- When I woke up in the afternoon, the noise echoed and resonated within me. It was embossed in my inner ear. I’d captured it all. My brother had mentioned once, the earth was a conductor of acoustical resonance. If it’s true, maybe the same goes for people. The night played over and over again. I was there shrouded by night. I looked around the garden, with moistened eyes, from my corner, a bulb of white wine condensing in my hand. I saw growing piles of soiled dishes whisked away by staff. Cutlery gleaming like silver bones under the moonlight. The people, the scale, the grandeur. It wasn’t really anything to do with me at all. -

- Gaudy prostitutes, swooped indoors like vampires at first glimpse of the rising sun and the garbage men part-time fathers of their children. -

- Sometimes at clubs like The Pound, I let old men call me a doll and dribble nonsense in my ear over synth beats and the squeak of pleather. I listened, smiled and was intermittently witty but generally I only spoke to say, “Double Jack, please.” They were men who lived on promises. I starved on hope. This was 4th wave feminism. -

TB: Does music play any part in your writing?

EC: It does. I adore music. I never have a quiet moment in my life. I’m usually always listening to something – dream pop, negro spirituals, indie rock ‘n’ roll, space disco, trip-hop, classical music. It depends on my mood. I want my work to have a lyrical song-like quality. I listen to music while I’m writing. But I have a dress rehearsal where I read the piece aloud for the last time before I settle on it being the final draft. And then, no music, everything has to be quiet so I can hear how the words interact and play off each other and if they work well together.

TB: If ‘Chicken’ had a soundtrack, what would it be?

EC: The Soundtrack EP for Chicken would be:

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TB: I’ve followed you on twitter for a bit. What attracts you to social media? Is it simply a fun place to vent? Or does it play a bigger role in your life?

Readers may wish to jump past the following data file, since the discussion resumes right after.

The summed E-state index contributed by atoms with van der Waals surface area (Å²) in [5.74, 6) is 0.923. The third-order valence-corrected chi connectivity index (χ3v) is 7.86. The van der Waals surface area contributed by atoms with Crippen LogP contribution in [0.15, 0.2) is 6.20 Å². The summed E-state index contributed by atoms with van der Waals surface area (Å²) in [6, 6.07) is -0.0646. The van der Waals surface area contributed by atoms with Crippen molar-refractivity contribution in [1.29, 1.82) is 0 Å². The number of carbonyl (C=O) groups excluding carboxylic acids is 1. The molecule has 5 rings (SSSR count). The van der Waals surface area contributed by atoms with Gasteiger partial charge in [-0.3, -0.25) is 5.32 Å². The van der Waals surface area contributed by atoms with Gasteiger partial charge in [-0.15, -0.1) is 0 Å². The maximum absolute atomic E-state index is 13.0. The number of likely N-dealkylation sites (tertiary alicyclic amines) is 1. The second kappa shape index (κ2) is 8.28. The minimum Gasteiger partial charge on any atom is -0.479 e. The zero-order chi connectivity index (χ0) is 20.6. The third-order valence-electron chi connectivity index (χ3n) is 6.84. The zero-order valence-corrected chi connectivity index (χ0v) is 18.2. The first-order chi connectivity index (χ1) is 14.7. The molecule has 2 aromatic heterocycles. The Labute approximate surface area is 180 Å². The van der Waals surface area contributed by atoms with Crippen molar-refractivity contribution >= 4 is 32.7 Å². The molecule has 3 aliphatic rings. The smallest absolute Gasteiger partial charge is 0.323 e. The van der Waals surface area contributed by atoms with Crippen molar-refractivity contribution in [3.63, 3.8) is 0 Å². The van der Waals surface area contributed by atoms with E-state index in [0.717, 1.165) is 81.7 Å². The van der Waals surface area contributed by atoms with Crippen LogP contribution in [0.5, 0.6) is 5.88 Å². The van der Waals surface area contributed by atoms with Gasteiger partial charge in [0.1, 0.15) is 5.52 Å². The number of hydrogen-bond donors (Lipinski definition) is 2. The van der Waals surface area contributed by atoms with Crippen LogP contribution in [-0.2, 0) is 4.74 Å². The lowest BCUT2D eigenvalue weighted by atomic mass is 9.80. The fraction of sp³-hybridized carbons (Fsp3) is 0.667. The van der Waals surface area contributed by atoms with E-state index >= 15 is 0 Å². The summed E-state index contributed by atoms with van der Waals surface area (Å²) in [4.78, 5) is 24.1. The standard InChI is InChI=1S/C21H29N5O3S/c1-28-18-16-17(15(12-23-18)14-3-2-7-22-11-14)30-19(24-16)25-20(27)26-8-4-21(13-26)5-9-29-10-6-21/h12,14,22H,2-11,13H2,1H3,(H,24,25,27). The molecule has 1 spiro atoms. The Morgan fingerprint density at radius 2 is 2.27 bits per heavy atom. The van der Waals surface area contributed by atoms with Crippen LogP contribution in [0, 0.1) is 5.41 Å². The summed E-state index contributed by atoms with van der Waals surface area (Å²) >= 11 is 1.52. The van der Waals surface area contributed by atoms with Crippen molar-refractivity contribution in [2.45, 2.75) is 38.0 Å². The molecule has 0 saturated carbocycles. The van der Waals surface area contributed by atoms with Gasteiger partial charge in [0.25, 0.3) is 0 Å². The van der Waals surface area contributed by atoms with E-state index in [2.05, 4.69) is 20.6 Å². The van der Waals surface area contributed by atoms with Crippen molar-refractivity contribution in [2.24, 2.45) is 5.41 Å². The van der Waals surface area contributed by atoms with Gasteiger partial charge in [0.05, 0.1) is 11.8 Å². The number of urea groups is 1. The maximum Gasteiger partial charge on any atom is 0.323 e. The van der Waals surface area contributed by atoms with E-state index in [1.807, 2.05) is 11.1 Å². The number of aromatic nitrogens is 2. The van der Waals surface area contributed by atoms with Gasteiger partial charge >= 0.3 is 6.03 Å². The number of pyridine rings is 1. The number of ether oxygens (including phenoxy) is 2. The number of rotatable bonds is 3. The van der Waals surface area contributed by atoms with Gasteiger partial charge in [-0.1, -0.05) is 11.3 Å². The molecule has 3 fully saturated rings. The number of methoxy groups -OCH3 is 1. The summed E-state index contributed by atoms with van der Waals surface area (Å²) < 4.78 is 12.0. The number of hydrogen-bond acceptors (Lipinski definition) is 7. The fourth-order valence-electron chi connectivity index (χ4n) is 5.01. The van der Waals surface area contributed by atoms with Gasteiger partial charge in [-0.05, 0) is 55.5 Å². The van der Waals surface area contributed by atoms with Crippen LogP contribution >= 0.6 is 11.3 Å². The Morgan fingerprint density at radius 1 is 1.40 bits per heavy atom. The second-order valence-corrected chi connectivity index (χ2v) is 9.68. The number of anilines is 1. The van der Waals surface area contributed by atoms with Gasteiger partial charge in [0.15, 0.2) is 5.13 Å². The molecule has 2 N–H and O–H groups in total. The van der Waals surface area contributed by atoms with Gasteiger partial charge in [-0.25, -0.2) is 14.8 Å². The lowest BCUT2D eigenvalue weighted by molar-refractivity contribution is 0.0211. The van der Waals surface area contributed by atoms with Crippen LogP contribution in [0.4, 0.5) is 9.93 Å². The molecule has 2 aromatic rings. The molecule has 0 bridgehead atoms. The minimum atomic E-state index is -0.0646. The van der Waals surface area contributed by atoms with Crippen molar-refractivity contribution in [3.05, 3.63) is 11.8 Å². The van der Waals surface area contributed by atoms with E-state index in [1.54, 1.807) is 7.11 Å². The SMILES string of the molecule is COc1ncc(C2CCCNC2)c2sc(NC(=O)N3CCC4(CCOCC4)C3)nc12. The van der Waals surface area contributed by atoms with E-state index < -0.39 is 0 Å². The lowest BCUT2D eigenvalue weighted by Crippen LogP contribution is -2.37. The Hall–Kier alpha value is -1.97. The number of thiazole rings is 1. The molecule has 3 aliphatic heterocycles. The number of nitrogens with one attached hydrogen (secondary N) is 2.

EC: Social media is really cool. I’m probably a bit too socially mediated. It takes up a lot of my time. I love to vent on Twitter and I use it as a repository for cool links I find on the web. I think I enjoy it most because I get to follow people from so many different backgrounds, living so many different lives, all over the world. Inevitably, it gives me ideas for things to write about in the future.

TB: Rumour has it you are taking part in the Writivism workshops and Rachel Zadok is your mentor. Could you tell us more about the program and how (if?) it benefits young writers?

EC: Writivism is going really well. I’m a writer that responds well to deadlines and specs, if you give me all the time in the world and all the space to write I’ll never create anything good. We have to create a flash fiction piece, which is my first time doing anything like that as well as a 3000 word short story which is a challenge for a verbose writer like me. It’s also so valuable to have an experienced writer’s guidance and perspective on your work. It also helps that Rachel Zadok is a very invested mentor and great writer herself. It can be quite intimidating when you start writing. I felt very alone and like I had no idea what I’m doing but I think the secret is that most writers don’t. I’d definitely recommend young writers apply to be a part of the program next year.

TB: And…what are you working on at the moment?

EC: I abandoned a graphic novel a while ago so I’m trying to resuscitate that and I’d like to write a murder mystery short story. Neither are going well at the moment. I need to devote more time to them and push myself more as a writer, I think.

TB: Well, find something because the reading public needs more from you. Okay, last question: What is the question you wish people would ask you? Please feel free to answer it.

EC: I wish people would ask me out. I’m tired of paying for dinners and drinks myself. But seriously, I wish people would ask me about my Honours mini-thesis that I nearly killed myself writing, titled, “Frantz Fanon, black female sexuality and representations of black beauty in popular culture and contemporary hip-hop.”

e7af6c254388600c6fae5620aedb66df730afffb-thumbAnswer: It’s a gripping critique of post-colonial popular culture that exposes the readers Fanon as a thinker and teaches you the dirty rap lyrics and about the pimp-ho nexus. It also charges young black Africans to create new, revolutionary creative spaces. Please someone read it. Please someone reference me. Please tell me I did not spend months of my life for something largely unread. Please.

TB: I wish you the best with that and all your work. Thanks again for taking the time to chat with me.

 

To read ‘Chicken’, Feast, Famine & Potluck can be purchased at: Megabooks for paper, Amazon for Kindle and Smashwords for ebook formats.